How Malaky Lewis hasn’t let his physical disability get in the way of his wrestling career
By Greg Levinsky Globe Correspondent,Updated May 28, 2020, 10:43 a.m.
Jessica Lewis knew her son Malaky’s physical disability would not hold him back.
Malaky was born with amniotic band syndrome, and had his right leg amputated when he was 2½ years old. Jessica remembers that after the operation, Malaky surprised everyone at the doctor’s office.
“He tried on his prosthetic leg and he just started walking,” she said. “Everyone just stopped. They could not believe he was running. He started walking on his own without any type of physical therapy or anything.”
Now an 18-year-old graduate of MATCH Charter School in Allston, Malaky is a budding wrestler with a passion for coaching.
“I love wrestling because of the community it gives you. Wrestling is all inclusive, you meet good people,” Malaky said. “Other sports, it’s not as common where you have an amputee playing, there’s a lot more caution around it.
“Wrestling, it’s a different feeling. When I step on that mat, everything that happens stays on that mat.”
Malaky’s introduction to wrestling came from a Boston Youth Wrestling demonstration in a 10th-grade enrichment class. His school didn’t have a wrestling program, so Malaky sought one-on-one coaching from the program at a practice at Boston University’s Fitness and Recreation Center.
“I couldn’t do much sports-wise, but I’m a very physical person,” said Malaky, who lives in Dorchester. ”After I got on that mat, there was a lot of weight lifted off my shoulders.”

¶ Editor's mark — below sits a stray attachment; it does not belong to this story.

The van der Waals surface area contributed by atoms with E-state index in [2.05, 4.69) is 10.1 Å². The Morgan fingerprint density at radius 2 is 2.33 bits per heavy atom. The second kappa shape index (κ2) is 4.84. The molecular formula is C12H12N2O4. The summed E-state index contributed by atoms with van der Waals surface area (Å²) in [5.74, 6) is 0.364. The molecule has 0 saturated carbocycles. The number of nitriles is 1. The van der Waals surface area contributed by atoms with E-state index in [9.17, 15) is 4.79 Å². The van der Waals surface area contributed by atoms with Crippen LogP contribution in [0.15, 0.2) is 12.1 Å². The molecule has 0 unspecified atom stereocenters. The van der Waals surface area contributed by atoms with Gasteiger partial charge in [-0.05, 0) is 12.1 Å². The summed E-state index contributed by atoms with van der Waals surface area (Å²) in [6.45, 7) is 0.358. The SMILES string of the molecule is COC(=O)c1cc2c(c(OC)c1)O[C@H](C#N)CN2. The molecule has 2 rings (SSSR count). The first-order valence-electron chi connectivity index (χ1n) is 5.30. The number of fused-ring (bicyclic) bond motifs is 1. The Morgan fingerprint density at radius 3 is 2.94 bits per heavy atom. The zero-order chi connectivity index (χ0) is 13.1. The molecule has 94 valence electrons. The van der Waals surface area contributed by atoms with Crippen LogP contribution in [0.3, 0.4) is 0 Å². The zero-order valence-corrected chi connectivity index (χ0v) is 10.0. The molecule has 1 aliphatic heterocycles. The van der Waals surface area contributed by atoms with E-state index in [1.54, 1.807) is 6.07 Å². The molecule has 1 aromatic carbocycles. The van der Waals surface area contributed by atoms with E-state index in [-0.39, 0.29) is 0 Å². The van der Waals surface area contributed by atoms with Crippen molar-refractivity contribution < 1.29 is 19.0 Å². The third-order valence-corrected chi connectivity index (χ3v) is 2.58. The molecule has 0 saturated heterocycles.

Malaky loved to play basketball and football with his friends, but couldn’t participate in an organized league. He enjoyed watching his friends play, but wanted to find a sport where he could fully participate.
With that first class, Malaky fell in love with wrestling and found a team and community he so yearned for.
This past winter, he participated on the Boston United high school team, which was made up of students who don’t have school programs.
Keith Bodden, one of the Boston United coaches, lauds Malaky’s responsibility. He remembers taking him to his first tournament, where Malaky was upset he didn’t win every match. Now, Malaky has the ultimate respect for the sport and what it brings.
“It’s giving him life lessons,” Bodden said. “With his disability, he didn’t see it as a hindrance to him.”
Last summer, Malaky completed a 150-hour coaches in training program through Boston Youth Wrestling, preparing him to coach wrestlers in grades kindergarten through fourth participating in BYW’s Boys and Girls Club program.